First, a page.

Monday, September 30, 2013

Ho-hum... the return of the BOGUS Sienna Poll

That Sienna Poll essentially hasn't budged from 44% to 44% in 3 years.
Any poll of New York which does not indicate a SUPER-MAJORITY defies logic and perceptions.
All scientific statements should match observable reality.

The head pollster at Siena is a guy named Steve Greenberg.
Check out his background -> it's PUBLIC RELATIONS! WTF?

The purpose of polling is to LEARN public opinion.
The purpose of Public Relations is to CREATE public opinion.
(Goals are Opposite / Classic Fox Guarding Henhouse)

That Sienna Poll is clearly an Uncalibrated Instrument,
like a radar gun that clocks a turtle going 42 MPH => DOES NOT MATCH OBSERVED REALITY -- NEEDS CALIBRATION.

Here is the FACT-BASED evidence that Siena poll is BULLSHIT:

If a cop clocks a turtle going 42 MPH, he would CALIBRATE HIS RADAR GUN,
because the reading clearly does not match observable reality.
The Siena poll for THREE YEARS have said that NYers are evenly split on fracking.
How come they don't calibrate their instrument?

Why isn't the GROWTH of the local town bans reflected in the Siena Poll?

Why isn't the EXPONENTIAL GROWTH in citizen participation in regulatory process reflected in the Siena Poll?

Because the Siena Poll is BULLSHIT PROPAGANDA, that's why.

The purpose of the Siena Poll is to advance an INDUSTRY agenda to try to marginalize
the NY anti-fracking movement to being less-than-a-majority, which is utterly ridiculous
and DOES NOT MATCH OBSERVABLE FACTS which indicate exponential growth!

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Date: September 30, 2013 8:21:07 AM EDT
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The Power of Words

Today's Siena poll is a mixed bag for Gov. Andrew Cuomo, bringing him good news about the constitutional amendment on casino gambling (not to mention his manipulation of the ballot amendment wording on the subject), but bad news about his own job approval and favorability ratings. 
For the first time ever, Cuomo's job performance rating has slipped just below the magic 50 percent number - a development that comes as he prepares to seek re-election next fall. 
Cuomo saw a slight drop in his favorability rating, a small drop in his "re-elect" number, and a small drop in his job performance rating, bringing him to his lowest level - 49-50, down from 52-46 percent in August - since he took office in January 2011.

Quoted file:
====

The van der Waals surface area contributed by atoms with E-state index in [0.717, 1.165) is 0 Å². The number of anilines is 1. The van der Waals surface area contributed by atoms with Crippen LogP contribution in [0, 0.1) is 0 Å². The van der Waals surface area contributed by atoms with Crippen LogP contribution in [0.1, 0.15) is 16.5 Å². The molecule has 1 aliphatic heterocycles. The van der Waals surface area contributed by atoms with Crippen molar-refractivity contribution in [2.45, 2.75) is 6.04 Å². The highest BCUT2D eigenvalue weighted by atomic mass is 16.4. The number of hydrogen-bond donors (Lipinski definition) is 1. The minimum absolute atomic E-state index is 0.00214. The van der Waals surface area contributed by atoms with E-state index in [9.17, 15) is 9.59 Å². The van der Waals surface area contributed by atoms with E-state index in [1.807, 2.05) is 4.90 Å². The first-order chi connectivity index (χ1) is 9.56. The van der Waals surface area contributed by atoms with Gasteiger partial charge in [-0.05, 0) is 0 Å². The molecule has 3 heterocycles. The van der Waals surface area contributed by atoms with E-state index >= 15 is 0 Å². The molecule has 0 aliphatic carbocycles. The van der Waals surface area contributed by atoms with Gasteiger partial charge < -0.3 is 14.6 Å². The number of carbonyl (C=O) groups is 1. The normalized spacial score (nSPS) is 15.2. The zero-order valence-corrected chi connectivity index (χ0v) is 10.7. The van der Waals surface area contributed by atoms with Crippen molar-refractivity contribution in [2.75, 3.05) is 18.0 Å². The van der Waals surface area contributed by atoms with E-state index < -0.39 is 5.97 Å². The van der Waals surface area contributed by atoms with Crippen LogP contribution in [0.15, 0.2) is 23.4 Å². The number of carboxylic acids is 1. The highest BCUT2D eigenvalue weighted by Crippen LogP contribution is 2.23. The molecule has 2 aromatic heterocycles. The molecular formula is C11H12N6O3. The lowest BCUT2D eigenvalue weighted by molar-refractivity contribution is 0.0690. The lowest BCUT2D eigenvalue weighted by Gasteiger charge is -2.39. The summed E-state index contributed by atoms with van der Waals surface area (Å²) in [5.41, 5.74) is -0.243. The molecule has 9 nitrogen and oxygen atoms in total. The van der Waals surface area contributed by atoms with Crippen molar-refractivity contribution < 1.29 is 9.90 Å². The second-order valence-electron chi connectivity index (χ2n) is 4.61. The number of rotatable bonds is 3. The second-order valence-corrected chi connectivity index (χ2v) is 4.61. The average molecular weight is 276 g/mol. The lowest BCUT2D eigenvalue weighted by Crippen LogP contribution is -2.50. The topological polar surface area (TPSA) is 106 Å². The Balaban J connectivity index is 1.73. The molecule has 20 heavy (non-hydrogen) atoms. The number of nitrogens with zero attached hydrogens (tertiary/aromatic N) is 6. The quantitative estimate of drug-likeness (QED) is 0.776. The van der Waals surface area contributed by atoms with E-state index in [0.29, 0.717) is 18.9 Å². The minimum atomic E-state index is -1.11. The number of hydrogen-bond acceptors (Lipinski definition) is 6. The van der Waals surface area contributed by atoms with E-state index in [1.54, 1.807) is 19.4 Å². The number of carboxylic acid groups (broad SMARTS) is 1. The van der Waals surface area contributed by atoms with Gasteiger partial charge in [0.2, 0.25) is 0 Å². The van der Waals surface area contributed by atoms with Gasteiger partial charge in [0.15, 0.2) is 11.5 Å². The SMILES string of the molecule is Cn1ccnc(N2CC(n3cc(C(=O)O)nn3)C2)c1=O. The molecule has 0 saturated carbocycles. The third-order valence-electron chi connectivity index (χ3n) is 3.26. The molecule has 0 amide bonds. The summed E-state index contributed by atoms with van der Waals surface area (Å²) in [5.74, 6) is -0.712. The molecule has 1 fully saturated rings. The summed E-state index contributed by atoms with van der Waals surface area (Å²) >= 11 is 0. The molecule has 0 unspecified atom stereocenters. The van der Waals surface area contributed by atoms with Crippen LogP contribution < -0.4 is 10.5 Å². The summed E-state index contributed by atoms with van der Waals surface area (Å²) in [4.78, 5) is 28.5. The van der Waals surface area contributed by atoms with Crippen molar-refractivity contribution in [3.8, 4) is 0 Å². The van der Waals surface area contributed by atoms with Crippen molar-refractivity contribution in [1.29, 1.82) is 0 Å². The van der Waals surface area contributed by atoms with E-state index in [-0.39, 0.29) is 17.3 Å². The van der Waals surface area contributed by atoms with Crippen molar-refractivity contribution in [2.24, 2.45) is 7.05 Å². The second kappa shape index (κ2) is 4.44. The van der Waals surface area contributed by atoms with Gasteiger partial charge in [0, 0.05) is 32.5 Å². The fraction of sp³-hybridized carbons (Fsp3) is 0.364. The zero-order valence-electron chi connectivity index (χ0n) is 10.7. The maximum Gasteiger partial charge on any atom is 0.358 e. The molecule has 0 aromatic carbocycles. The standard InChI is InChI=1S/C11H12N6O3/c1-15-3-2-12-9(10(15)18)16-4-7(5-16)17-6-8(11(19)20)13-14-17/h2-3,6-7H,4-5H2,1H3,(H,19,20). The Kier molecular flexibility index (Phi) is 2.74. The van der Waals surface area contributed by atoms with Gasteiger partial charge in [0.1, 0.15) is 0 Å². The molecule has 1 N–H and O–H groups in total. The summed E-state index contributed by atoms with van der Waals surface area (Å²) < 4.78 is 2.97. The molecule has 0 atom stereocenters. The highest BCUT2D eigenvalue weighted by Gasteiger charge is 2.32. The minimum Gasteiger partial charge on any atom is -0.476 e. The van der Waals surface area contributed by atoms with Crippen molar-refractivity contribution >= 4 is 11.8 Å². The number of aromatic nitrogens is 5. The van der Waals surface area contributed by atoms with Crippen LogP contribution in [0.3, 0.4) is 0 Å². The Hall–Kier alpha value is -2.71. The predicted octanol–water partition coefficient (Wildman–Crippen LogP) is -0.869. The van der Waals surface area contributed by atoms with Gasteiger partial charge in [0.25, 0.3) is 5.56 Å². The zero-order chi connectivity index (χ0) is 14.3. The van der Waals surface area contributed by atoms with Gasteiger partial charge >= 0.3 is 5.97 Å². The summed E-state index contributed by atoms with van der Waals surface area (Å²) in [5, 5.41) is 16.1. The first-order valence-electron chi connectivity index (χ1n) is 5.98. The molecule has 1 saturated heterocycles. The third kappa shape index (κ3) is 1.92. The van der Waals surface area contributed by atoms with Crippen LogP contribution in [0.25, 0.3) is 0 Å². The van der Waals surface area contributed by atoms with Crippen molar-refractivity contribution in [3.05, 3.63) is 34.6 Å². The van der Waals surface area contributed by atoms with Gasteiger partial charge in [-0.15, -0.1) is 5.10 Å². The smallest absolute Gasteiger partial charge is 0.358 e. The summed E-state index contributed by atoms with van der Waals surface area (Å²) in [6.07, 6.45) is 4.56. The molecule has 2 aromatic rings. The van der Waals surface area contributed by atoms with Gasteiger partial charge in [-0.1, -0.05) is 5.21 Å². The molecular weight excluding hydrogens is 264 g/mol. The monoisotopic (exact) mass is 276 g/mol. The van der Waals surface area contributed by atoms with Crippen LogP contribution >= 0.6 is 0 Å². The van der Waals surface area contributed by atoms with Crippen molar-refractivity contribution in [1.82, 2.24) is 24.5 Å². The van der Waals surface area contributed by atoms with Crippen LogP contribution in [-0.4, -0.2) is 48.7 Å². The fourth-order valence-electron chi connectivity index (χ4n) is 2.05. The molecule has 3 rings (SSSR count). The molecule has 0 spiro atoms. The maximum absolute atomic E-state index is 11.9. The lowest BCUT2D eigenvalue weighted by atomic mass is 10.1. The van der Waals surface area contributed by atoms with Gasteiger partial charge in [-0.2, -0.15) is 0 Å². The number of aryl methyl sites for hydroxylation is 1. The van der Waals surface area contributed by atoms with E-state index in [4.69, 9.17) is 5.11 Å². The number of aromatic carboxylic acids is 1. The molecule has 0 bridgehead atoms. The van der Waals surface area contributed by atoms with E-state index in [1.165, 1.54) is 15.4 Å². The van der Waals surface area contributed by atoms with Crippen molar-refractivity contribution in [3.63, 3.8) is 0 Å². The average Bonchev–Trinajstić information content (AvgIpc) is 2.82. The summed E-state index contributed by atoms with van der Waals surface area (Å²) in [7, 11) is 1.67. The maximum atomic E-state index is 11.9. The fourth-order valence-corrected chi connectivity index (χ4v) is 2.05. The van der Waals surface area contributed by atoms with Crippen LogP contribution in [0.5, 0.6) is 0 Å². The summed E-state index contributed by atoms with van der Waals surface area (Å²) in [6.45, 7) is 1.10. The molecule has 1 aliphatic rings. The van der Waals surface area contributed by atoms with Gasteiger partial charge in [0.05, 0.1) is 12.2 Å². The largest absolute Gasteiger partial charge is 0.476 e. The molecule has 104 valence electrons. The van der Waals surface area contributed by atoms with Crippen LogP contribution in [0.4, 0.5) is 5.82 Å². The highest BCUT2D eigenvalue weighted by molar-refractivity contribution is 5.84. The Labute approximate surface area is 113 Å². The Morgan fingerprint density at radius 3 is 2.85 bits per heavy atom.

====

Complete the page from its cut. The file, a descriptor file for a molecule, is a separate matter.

The governor is viewed favorably by 64 percent of voters and unfavorably by 32 percent (down slightly from 65-30 percent in August). 
He has a 49-50 percent job performance rating (down from 52-46 in August). 
Fifty-two percent say they are prepared to re-elect him, while 39 percent would prefer someone else (down from 55-35 percent last month). 
Cuomo is still doing well (60 percent) among Democrats and New York City voters are prepared to re-elect him, but a plurality of Republicans and independents and a majority of upstaters say they'd prefer someone else in the executive mansion. 
When it comings to casino gambling, New Yorkers remain evenly divided at 46-46, down from 49-42 last month, on whether to allow the expansion of non-Indian run gaming facilities across the state. 
But, when given the specific wording of the amendment on the ballot in November, which plays up the job growth and property tax reduction possibilities of more gambling, voters changed their tune. 
Fifty-five percent said they would vote "yes" on that amendment, compared to 42 percent who said they would not.
"Clearly, the wording on the ballot for the casino amendment matters," Siena pollster Steve Greenberg concluded.
Also, a small majority of voters said they think the amendment is fairly worded, although that depends in part on whether the voters were pro or anti-casino expansion in the first place. 

So far, Cuomo has declined to get involved in the casino amendment push, although some believe he's waiting until the most opportune moment - like, say, the final days of the election season when the most voters are paying attention - to make his mark. 

But from this poll, it appears Cuomo has already done quite enough with his administration's manipulation of the amendment wording - not to mention its placement, which will be No. 1 of the six constitutional questions appearing on the November ballot. 

Meanwhile the pro-casino movement (mostly developers) are largely keeping their powder dry, though they're reportedly willing to spend some $20 million on an ad campaign, and underfunded opponents are relying on grassroots organizing to spread their message. 

The antis did get a boost this weekend when the state's Roman Catholic bishops warned of social problems linked with gambling, although they stopped short of telling New Yorkers how to vote on the amendment on Nov. 5. 
Today's poll also reveals that for the first time in nearly two years, more New Yorkers (46-43) believe the state is heading in the wrong direction than those who believe we're on the right course - not a good trend for the governor as he preps for 2014.